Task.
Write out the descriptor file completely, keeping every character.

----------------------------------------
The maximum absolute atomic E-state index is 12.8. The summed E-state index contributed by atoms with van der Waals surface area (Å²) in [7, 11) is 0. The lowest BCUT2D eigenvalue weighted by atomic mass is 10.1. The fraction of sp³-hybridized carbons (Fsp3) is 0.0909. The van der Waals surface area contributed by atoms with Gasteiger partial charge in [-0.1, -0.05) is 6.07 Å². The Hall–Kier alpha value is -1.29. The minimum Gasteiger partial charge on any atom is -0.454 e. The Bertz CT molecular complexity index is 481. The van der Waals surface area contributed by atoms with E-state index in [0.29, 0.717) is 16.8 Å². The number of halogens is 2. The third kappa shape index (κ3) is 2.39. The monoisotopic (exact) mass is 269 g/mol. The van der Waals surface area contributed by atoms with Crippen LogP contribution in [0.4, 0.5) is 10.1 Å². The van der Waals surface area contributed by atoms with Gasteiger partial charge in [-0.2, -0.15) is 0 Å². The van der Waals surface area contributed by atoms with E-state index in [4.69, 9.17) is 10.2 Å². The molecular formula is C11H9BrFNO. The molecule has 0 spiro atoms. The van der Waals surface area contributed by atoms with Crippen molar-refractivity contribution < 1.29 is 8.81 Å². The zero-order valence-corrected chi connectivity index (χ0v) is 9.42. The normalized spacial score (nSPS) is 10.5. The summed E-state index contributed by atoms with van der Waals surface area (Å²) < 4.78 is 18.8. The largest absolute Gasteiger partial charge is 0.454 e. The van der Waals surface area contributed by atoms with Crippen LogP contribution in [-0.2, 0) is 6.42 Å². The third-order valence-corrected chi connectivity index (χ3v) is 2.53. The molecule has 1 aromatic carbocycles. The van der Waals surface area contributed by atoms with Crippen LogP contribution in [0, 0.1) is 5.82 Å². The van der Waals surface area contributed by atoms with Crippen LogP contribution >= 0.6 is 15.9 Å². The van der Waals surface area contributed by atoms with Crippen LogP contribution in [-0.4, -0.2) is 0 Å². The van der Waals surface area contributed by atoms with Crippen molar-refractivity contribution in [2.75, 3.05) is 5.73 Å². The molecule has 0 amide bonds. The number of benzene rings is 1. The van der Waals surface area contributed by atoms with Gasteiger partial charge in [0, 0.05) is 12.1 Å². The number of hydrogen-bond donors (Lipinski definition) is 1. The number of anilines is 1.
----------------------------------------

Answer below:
The maximum absolute atomic E-state index is 12.8. The summed E-state index contributed by atoms with van der Waals surface area (Å²) in [7, 11) is 0. The lowest BCUT2D eigenvalue weighted by atomic mass is 10.1. The fraction of sp³-hybridized carbons (Fsp3) is 0.0909. The van der Waals surface area contributed by atoms with Gasteiger partial charge in [-0.1, -0.05) is 6.07 Å². The Hall–Kier alpha value is -1.29. The minimum Gasteiger partial charge on any atom is -0.454 e. The Bertz CT molecular complexity index is 481. The van der Waals surface area contributed by atoms with E-state index in [0.29, 0.717) is 16.8 Å². The number of halogens is 2. The third kappa shape index (κ3) is 2.39. The monoisotopic (exact) mass is 269 g/mol. The van der Waals surface area contributed by atoms with Crippen LogP contribution in [0.4, 0.5) is 10.1 Å². The van der Waals surface area contributed by atoms with Gasteiger partial charge in [-0.2, -0.15) is 0 Å². The van der Waals surface area contributed by atoms with E-state index in [4.69, 9.17) is 10.2 Å². The molecular formula is C11H9BrFNO. The molecule has 0 spiro atoms. The van der Waals surface area contributed by atoms with Crippen molar-refractivity contribution < 1.29 is 8.81 Å². The zero-order valence-corrected chi connectivity index (χ0v) is 9.42. The normalized spacial score (nSPS) is 10.5. The summed E-state index contributed by atoms with van der Waals surface area (Å²) < 4.78 is 18.8. The largest absolute Gasteiger partial charge is 0.454 e. The van der Waals surface area contributed by atoms with Crippen LogP contribution in [-0.2, 0) is 6.42 Å². The third-order valence-corrected chi connectivity index (χ3v) is 2.53. The molecule has 1 aromatic carbocycles. The van der Waals surface area contributed by atoms with Crippen LogP contribution in [0, 0.1) is 5.82 Å². The van der Waals surface area contributed by atoms with Crippen LogP contribution >= 0.6 is 15.9 Å². The van der Waals surface area contributed by atoms with Crippen LogP contribution in [-0.4, -0.2) is 0 Å². The van der Waals surface area contributed by atoms with Crippen molar-refractivity contribution in [2.75, 3.05) is 5.73 Å². The molecule has 0 amide bonds. The number of benzene rings is 1. The van der Waals surface area contributed by atoms with Gasteiger partial charge in [0, 0.05) is 12.1 Å². The number of hydrogen-bond donors (Lipinski definition) is 1. The number of anilines is 1.